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refinishing a warwick..

Discussion in 'Hardware, Setup & Repair [BG]' started by ollybarclay, Oct 5, 2006.

  1. ollybarclay


    Dec 14, 2005
    so i got a corvette from a friend dirt cheap - for a reason.

    it's a natural finish, no laquer/paint. it's obviously not been treated that well, sounds great, but aesthetically it's been through the wars.. i'll post some pics tonight.

    basically, i don't have the nerve/expertise to resand the body or anything like that...anyone know of anything that can be done fairly cheaply to liven up the body?
  2. S Lewis

    S Lewis

    May 23, 2005
    Charlotte, NC

    lots of them
  3. Kronos


    Dec 28, 2005
    Philadelphia, PA
    Most higher end warwicks are a natural finish. How badly dinged up is it?
  4. Get the sandpaper out, its no difficult,
  5. Beav

    Beav Graphics Whore

    Jul 17, 2003
    Middle Tennessee
    Designer: Beav's Graphics
    I'd start with steel wool before sandpaper.

    Post some pics too.
  6. ollybarclay


    Dec 14, 2005
    there's a good few 'belt rash' scratches on the back, a small chunk missing from the lower horn, both straplock screwholes have been 'sheered' i.e. there's no thread on the inside of the wood, and my straplocks don't fit with a bigger screw that WILL bite into the wood..

    the wood should be this colour: [​IMG] but is basically just much dirtier/grimier...maybe i should just break out the sandpaper, but i don't want to!

    edit: i will post some pics when i get home from work tonight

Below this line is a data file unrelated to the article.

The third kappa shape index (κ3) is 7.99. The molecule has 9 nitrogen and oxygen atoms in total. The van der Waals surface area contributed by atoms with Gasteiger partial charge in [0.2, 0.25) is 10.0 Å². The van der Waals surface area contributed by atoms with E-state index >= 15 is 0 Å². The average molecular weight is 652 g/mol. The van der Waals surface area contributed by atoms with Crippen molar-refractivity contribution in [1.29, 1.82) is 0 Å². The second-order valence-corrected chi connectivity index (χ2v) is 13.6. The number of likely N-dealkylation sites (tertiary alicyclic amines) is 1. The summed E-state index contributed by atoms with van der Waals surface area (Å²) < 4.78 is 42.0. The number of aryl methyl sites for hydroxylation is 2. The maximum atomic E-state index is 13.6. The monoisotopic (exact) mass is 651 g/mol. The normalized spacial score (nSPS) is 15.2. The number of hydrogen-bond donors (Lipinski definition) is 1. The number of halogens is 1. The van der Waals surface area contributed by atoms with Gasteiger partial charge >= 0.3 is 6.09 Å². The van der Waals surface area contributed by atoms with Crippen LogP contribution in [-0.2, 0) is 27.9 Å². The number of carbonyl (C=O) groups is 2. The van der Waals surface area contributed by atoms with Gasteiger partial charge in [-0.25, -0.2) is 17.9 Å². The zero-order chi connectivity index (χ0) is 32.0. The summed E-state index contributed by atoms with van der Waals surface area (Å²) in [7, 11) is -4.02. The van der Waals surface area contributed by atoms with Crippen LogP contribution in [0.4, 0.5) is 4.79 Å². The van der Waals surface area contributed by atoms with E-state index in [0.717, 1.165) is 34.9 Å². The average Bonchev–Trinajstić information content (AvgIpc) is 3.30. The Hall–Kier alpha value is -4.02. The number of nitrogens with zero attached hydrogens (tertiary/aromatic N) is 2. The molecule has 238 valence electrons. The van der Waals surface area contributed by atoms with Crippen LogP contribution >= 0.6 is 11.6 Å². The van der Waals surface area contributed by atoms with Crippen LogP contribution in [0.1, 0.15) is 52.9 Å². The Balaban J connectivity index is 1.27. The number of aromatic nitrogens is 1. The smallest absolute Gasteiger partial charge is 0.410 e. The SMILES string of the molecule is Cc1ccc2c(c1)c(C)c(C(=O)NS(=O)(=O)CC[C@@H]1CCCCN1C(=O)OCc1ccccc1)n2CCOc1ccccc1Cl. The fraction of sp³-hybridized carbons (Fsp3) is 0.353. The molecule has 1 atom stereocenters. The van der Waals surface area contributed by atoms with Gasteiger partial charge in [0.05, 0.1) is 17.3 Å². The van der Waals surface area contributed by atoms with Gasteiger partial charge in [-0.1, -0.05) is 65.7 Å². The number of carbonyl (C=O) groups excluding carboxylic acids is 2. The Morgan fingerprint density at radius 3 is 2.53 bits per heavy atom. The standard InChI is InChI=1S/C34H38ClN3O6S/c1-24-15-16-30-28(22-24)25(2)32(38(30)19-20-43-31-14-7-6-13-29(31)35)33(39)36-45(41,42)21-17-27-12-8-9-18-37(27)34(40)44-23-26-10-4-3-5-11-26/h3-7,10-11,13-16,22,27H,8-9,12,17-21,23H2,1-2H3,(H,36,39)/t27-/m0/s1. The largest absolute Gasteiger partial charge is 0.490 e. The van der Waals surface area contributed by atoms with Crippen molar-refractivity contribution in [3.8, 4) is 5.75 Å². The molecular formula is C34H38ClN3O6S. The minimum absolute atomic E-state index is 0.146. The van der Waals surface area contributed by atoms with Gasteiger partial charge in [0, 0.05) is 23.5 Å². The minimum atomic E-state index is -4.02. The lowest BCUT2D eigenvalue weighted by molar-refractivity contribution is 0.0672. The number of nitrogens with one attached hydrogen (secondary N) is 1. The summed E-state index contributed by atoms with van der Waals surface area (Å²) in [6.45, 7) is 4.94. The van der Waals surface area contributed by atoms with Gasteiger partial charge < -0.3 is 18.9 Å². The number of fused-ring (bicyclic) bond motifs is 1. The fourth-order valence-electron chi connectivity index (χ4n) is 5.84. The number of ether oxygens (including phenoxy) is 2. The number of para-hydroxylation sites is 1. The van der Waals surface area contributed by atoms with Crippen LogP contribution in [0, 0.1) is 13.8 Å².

7. The straplock thing is easy to fix - insert a matchstick into the hole and break it off so its level with the hole face. Screw your straplocks on and the matchstick will push outwards and secure it - I did this on my old Warwick and you dont even need to put glue in there.
  8. ollybarclay


    Dec 14, 2005
    i've tried the matchstick thing before, only works for a short while before the match stick grinds away to splinters..

    anyway, pics...



    as you can see, gaffa tape to keep the strap on in the guitar was resorted to...should i just get out my sandpaper? bearing in mind the remaining glue from the tape is still kinda sticky..?

    the bottom pic also shows off my lovely carpet and the small chunk of wood missing, at the very left hand side of the small horn..
  9. superblues

    superblues Supporting Member

    Oct 5, 2006
    St. Louis, MO
    i doubt you'll do any further damage trying to clean the bass with naptha (e.g. lighter fluid) to remove any of the tape adhesive.

    If the matchstick strap button fix isnt working for you, i recommend wood glue and a dowel rod cut to length. Redrill the hole through the center of the dowel with the appropriate size bit.